Sen. Alan Cranston actively solicited contributions from savings and loan owner Charles H. Keating Jr. at times when Keating wanted help with federal banking regulators, the Senate Ethics Committee's chief counsel charged Friday.
"On approximately four separate occasions, Senator Cranston accepted or solicited several hundred thousand dollars from Mr. Keating" for his campaigns or voter registration drives to which he was closely associated, said counsel Robert S. Bennett.Each of those contributions was linked "by time and circumstances with a request by Mr. Keating" for action with federal bank regulators, Bennett said.
Bennett outlined the case against Cranston on the second day of the committee's hearings into the links between five senators and Keating, whose Lincoln Savings and Loan failed at an estimated cost to taxpayers of $2 billion.
But before he began, Cranston's lawyer asked that one of the six committee members, Sen. Jesse Helms, be barred from judging the California Democrat.
Helms, speaking under oath, stoutly denied the charge by Cranston attorney William W. Taylor III that he had already made up his mind in the case.
Taylor's request reflected the political tensions involved as the Senate panel sits in judgment on the five prominent lawmakers. Three of the five, Sens. Donald Riegle of Michigan, Dennis DeConcini, D-Ariz., and John McCain, R-Ariz., were present at Friday's hearing. Sen. John Glenn, D-Ohio, and Cranston, who is ill with prostate cancer, were not.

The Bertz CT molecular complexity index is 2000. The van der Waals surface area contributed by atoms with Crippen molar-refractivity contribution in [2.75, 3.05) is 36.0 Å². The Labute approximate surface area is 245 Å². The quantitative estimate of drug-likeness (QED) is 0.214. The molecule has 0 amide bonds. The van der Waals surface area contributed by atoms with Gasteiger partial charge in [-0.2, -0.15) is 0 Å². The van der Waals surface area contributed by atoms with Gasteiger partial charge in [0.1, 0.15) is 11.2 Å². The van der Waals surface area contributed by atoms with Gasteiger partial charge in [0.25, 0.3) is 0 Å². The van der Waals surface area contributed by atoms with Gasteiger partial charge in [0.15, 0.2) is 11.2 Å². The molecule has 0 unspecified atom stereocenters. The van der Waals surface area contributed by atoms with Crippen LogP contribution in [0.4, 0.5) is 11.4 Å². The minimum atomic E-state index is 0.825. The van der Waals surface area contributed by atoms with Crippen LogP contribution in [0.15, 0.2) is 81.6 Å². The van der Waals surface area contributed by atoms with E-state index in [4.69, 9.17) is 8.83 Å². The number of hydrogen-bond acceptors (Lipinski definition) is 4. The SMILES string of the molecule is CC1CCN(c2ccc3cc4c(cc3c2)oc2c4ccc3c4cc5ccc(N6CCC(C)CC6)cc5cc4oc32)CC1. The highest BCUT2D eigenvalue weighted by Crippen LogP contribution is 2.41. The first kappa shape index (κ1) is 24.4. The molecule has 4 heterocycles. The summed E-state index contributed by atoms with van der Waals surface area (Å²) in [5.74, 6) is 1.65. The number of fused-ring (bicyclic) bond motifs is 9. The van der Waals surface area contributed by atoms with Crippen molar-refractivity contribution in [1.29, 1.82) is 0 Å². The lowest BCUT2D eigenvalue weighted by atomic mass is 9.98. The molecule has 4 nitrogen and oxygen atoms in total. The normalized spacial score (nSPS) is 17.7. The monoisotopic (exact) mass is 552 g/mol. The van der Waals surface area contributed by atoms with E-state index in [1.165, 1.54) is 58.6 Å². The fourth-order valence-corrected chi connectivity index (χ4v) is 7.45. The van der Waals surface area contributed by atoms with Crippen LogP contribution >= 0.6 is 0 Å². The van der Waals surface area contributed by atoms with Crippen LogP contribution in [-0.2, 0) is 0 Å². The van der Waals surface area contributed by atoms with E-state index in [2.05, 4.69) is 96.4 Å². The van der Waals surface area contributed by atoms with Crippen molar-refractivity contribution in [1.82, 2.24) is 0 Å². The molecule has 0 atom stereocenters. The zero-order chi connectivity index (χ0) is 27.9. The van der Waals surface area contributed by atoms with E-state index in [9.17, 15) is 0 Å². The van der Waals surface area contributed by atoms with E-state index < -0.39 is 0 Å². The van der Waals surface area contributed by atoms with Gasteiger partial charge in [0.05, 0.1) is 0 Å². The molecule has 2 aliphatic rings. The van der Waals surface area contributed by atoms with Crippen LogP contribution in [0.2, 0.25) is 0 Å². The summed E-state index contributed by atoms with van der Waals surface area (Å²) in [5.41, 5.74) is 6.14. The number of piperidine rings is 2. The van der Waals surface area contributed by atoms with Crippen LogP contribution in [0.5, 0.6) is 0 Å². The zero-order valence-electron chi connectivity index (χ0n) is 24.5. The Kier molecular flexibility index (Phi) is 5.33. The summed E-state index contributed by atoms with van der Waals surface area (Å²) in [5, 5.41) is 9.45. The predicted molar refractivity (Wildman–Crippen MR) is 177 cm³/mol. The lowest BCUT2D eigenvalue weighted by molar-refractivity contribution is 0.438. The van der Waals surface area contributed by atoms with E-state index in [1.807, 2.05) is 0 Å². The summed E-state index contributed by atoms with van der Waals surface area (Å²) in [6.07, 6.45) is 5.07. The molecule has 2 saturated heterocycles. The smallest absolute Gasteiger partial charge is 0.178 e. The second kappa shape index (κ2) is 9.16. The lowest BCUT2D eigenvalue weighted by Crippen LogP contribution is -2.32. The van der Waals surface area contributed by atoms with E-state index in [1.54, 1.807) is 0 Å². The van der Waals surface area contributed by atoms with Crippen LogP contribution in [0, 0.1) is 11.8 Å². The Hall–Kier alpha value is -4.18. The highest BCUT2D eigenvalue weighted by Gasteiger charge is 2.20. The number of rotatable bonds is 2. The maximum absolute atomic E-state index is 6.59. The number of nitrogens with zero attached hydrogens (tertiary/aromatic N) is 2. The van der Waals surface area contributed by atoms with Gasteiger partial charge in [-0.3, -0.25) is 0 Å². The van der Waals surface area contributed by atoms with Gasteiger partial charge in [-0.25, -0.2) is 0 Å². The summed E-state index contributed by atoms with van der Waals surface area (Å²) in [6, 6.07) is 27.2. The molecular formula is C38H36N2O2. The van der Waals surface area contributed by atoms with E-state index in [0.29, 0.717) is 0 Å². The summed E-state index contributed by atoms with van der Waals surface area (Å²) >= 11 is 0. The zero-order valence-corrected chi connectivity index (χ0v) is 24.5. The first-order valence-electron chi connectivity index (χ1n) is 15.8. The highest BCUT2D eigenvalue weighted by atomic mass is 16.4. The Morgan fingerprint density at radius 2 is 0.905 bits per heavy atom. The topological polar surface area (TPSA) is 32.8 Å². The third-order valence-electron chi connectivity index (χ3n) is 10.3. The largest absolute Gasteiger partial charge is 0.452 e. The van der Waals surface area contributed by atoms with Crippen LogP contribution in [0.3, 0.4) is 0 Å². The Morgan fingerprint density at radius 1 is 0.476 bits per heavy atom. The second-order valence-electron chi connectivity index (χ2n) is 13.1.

Bennett said Keating made a $100,000 contribution to a voter registration project associated with Cranston on March 3, 1987, less than a month before Cranston and other senators met with top bank regulator Edwin Gray on behalf of Keating.
That fall, Keating gave another $250,000, and six days later Cranston called Gray's successor, Danny Wall. Bennett cited a memo to Cranston from one of his fund-raisers, who said Wall's appointment was "good news" for Keating. The same memo said, "You should ask Keating for $250,000."
Bennett depicted Cranston as aggressively seeking contributions from Keating.
Bennett irritated Ethics Chairman Howell Heflin, who suggested Bennett was singling out Cranston when many senators request contributions. At one point, when Bennett insisted he was being evenhanded, Heflin interjected, "Selectively."